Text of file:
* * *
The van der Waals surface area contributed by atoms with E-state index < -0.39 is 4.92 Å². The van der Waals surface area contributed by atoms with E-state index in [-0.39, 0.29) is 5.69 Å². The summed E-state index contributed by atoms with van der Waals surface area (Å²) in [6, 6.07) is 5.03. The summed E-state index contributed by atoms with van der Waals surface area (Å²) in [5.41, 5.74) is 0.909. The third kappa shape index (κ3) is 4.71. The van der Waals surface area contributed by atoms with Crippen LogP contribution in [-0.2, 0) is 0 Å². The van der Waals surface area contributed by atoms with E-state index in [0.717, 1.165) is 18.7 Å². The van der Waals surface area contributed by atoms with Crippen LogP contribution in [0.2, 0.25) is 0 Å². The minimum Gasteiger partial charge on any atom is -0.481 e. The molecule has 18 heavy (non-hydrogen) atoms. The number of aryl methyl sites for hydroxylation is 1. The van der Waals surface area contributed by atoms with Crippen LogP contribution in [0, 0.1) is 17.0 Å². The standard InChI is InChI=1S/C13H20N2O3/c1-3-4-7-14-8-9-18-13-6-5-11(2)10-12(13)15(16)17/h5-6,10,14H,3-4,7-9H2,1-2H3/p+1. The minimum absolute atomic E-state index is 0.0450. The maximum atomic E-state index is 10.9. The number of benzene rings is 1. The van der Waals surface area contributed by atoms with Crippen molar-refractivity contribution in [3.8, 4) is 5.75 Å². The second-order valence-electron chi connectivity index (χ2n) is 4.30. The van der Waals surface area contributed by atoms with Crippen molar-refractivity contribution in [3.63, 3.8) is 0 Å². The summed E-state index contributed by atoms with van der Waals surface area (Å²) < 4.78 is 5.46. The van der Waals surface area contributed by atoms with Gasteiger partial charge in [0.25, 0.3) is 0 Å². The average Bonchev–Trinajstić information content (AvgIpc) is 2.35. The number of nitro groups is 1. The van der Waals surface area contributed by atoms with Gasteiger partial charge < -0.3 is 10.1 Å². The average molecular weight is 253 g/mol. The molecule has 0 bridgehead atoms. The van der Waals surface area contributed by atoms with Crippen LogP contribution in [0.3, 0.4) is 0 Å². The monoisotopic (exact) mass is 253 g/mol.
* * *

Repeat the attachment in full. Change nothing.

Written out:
The van der Waals surface area contributed by atoms with E-state index < -0.39 is 4.92 Å². The van der Waals surface area contributed by atoms with E-state index in [-0.39, 0.29) is 5.69 Å². The summed E-state index contributed by atoms with van der Waals surface area (Å²) in [6, 6.07) is 5.03. The summed E-state index contributed by atoms with van der Waals surface area (Å²) in [5.41, 5.74) is 0.909. The third kappa shape index (κ3) is 4.71. The van der Waals surface area contributed by atoms with Crippen LogP contribution in [-0.2, 0) is 0 Å². The van der Waals surface area contributed by atoms with E-state index in [0.717, 1.165) is 18.7 Å². The van der Waals surface area contributed by atoms with Crippen LogP contribution in [0.2, 0.25) is 0 Å². The minimum Gasteiger partial charge on any atom is -0.481 e. The molecule has 18 heavy (non-hydrogen) atoms. The number of aryl methyl sites for hydroxylation is 1. The van der Waals surface area contributed by atoms with Crippen LogP contribution in [0, 0.1) is 17.0 Å². The standard InChI is InChI=1S/C13H20N2O3/c1-3-4-7-14-8-9-18-13-6-5-11(2)10-12(13)15(16)17/h5-6,10,14H,3-4,7-9H2,1-2H3/p+1. The minimum absolute atomic E-state index is 0.0450. The maximum atomic E-state index is 10.9. The number of benzene rings is 1. The van der Waals surface area contributed by atoms with Crippen molar-refractivity contribution in [3.8, 4) is 5.75 Å². The second-order valence-electron chi connectivity index (χ2n) is 4.30. The van der Waals surface area contributed by atoms with Crippen molar-refractivity contribution in [3.63, 3.8) is 0 Å². The summed E-state index contributed by atoms with van der Waals surface area (Å²) < 4.78 is 5.46. The van der Waals surface area contributed by atoms with Gasteiger partial charge in [0.25, 0.3) is 0 Å². The average Bonchev–Trinajstić information content (AvgIpc) is 2.35. The number of nitro groups is 1. The van der Waals surface area contributed by atoms with Gasteiger partial charge < -0.3 is 10.1 Å². The average molecular weight is 253 g/mol. The molecule has 0 bridgehead atoms. The van der Waals surface area contributed by atoms with Crippen LogP contribution in [0.3, 0.4) is 0 Å². The monoisotopic (exact) mass is 253 g/mol.